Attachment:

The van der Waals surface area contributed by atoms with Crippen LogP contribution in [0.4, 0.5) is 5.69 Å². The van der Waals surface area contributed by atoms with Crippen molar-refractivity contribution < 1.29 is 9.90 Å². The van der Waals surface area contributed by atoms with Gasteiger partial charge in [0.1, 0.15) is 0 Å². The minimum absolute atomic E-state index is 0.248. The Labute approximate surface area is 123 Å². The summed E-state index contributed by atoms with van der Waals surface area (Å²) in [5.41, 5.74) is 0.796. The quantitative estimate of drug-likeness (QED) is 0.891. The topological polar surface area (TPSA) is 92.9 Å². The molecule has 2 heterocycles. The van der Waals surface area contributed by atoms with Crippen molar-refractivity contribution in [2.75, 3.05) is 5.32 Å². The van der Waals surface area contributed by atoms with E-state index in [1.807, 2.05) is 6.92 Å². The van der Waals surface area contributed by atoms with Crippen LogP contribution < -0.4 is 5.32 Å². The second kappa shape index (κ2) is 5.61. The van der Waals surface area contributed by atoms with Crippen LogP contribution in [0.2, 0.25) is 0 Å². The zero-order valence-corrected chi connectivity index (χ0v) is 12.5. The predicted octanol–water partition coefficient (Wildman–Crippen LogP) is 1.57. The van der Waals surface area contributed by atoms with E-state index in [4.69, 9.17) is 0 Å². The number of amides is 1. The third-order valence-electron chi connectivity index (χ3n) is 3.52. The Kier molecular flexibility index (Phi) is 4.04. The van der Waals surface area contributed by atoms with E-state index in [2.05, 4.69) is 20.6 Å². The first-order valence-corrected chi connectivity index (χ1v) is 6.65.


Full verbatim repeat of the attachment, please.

The van der Waals surface area contributed by atoms with Crippen LogP contribution in [0.4, 0.5) is 5.69 Å². The van der Waals surface area contributed by atoms with Crippen molar-refractivity contribution < 1.29 is 9.90 Å². The van der Waals surface area contributed by atoms with Gasteiger partial charge in [0.1, 0.15) is 0 Å². The minimum absolute atomic E-state index is 0.248. The Labute approximate surface area is 123 Å². The summed E-state index contributed by atoms with van der Waals surface area (Å²) in [5.41, 5.74) is 0.796. The quantitative estimate of drug-likeness (QED) is 0.891. The topological polar surface area (TPSA) is 92.9 Å². The molecule has 2 heterocycles. The van der Waals surface area contributed by atoms with Crippen molar-refractivity contribution in [2.75, 3.05) is 5.32 Å². The van der Waals surface area contributed by atoms with E-state index in [1.807, 2.05) is 6.92 Å². The van der Waals surface area contributed by atoms with Crippen LogP contribution < -0.4 is 5.32 Å². The second kappa shape index (κ2) is 5.61. The van der Waals surface area contributed by atoms with Crippen LogP contribution in [0.2, 0.25) is 0 Å². The zero-order valence-corrected chi connectivity index (χ0v) is 12.5. The predicted octanol–water partition coefficient (Wildman–Crippen LogP) is 1.57. The van der Waals surface area contributed by atoms with E-state index in [4.69, 9.17) is 0 Å². The number of amides is 1. The third-order valence-electron chi connectivity index (χ3n) is 3.52. The Kier molecular flexibility index (Phi) is 4.04. The van der Waals surface area contributed by atoms with E-state index in [2.05, 4.69) is 20.6 Å². The first-order valence-corrected chi connectivity index (χ1v) is 6.65.